Dellavecchia posted a 20-5 record while wrestling unattached during his first season at Rider. He went 25-7 and won a pair of matches at the NCAA Championships in 2019 and he’s 41-2 since. 

“He had to sit the first year because he was academically ineligible because of transferable credits — he didn’t have enough,” Hangey said. “The good news is he had Chad Walsh to be behind for a whole year, so it gave him a situation where he could fall back in love with the sport again and not having any pressure to compete. It was a good situation to sit back and watch and learn from Chad and then grow. From that point on, we had a relationship with him and the coaches that was just phenomenal. He does everything we ask him to, he works his tail off and he says, ‘Whatever you guys want to do, I trust you.’ It’s something he needed to have happen, and I’m glad it did.” 


STANFORD STANDS TALL

The Stanford wrestlers made a statement this season by stripping their school’s name and logo from their singlets, opting instead for all-black attire. 

They’ve sent another message this week with their performance in St. Louis. 

The Cardinal finished Friday in a tie for 16th place in the team standings. If they finish there, it would match the third-highest placement in program history. 

Stanford has an opportunity to keep climbing the charts on Saturday with freshman Jaden Abas wrestling for seventh and sophomore Shane Griffith bidding to become the second — and hopefully not last — NCAA champion in program history.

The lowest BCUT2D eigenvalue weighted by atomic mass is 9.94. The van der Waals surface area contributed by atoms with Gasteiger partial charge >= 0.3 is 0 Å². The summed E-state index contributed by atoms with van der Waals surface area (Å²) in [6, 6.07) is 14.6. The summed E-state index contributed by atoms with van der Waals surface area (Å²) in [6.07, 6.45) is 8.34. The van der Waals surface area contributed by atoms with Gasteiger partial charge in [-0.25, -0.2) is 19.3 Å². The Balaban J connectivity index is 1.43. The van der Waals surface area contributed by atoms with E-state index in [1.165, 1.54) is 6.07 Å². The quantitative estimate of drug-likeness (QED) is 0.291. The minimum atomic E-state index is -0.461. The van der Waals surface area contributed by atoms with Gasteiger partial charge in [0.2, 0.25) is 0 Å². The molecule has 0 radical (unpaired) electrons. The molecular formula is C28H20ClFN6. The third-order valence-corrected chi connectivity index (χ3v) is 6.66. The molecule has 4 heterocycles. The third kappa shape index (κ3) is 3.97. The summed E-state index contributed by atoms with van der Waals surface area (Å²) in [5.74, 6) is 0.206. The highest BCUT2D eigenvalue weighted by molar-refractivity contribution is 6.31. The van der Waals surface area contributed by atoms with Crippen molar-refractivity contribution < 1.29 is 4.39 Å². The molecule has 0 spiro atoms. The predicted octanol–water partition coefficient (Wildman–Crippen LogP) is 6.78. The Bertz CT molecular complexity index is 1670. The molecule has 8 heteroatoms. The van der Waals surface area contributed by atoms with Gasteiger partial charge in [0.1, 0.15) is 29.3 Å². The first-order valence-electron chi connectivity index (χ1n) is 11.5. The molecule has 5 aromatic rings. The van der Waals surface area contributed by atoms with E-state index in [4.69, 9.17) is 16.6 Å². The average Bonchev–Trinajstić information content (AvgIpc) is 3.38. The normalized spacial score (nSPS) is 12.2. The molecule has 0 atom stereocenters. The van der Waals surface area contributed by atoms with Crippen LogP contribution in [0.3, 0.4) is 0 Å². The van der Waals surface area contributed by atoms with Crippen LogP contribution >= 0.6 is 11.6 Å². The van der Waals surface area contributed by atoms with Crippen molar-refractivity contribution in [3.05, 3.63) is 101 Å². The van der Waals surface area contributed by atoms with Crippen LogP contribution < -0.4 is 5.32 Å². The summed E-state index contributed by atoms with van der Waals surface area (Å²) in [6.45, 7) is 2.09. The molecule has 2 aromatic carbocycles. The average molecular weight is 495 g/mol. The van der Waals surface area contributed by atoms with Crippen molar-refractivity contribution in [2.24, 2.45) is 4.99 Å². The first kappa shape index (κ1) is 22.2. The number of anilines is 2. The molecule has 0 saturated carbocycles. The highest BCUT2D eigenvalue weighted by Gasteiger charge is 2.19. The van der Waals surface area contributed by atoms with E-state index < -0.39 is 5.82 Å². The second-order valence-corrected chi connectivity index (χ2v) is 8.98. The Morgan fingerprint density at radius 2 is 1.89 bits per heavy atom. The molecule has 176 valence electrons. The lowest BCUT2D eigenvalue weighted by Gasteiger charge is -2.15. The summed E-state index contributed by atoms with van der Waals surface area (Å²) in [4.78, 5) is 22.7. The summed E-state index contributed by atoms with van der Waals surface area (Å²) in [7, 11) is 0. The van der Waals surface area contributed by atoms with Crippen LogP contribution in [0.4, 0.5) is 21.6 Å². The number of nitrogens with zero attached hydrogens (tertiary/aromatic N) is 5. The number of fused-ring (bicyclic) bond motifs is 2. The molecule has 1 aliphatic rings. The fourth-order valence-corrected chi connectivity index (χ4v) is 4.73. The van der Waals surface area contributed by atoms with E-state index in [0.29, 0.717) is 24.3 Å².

The school announced last July that it intends to drop 11 sports, including wrestling, at the conclusion of this academic year. 

How strange would it be for the school to have a national champion and drop the sport in the same year?

“It’s something I’ve been thinking about a lot,” Griffith said. “I wouldn’t want to be in their situation if that happens.” 

Griffith reached the finals at 165 pounds by knocking off No. 1 seed Alex Marinelli of Iowa in the quarterfinals and downing Bucknell’s Zach Hartman in the semis. He’ll take on Pittsburgh’s third-seeded Jake Wentzel in Saturday night’s finals. 

After that, another battle continues for the Cardinal as they fight to preserve their program. 

“Hopefully it shows what we’re capable of,” Griffith said. “I knew one of the things (they pointed to for dropping wrestling) was we didn’t have rising prospects, which is something I took personal and offensive just because I came off an undefeated season last year and I still have three more years of eligibility left after this year. I took that pretty personally. I’m just trying to go out there and make a statement now.” 


FACTS, FIGURES AND FIRST TIME SINCE… 

Spencer Lee extended Iowa’s incredible string of consecutive NCAA tournaments with a finalist to 31. Iowa coach Tom Brands was a freshman in 1989 the last time the Hawkeyes weren’t represented in the finals. … Utah Valley entered the week with two All-Americans in program history. The Wolverines doubled that count on Friday when Taylor LaMont (125) and Demetrius Romero (174) secured spots on the podium. … With a blood round fall at 184, Brit Wilson became Northern Illinois’ first All-American since 2004. … Zach Hartman secured Bucknell’s first podium finish in a decade when he reached the semifinals at 165. … Bernie Truax became Cal Poly’s first All-American since 2012 with his quarterfinal win. … Jake Wentzel (165) and Nino Bonaccorsi (197) punched through to the finals for Pittsburgh, marking the first time the Panthers have had two finalists since 1963. Pitt finished Friday night in 10th place. The Panthers haven’t registered a top-10 finish since 1970… Oklahoma State’s Wyatt Sheets reached the podium at 157 as the No. 33 seed. Sheets got into the tournament as an alternate.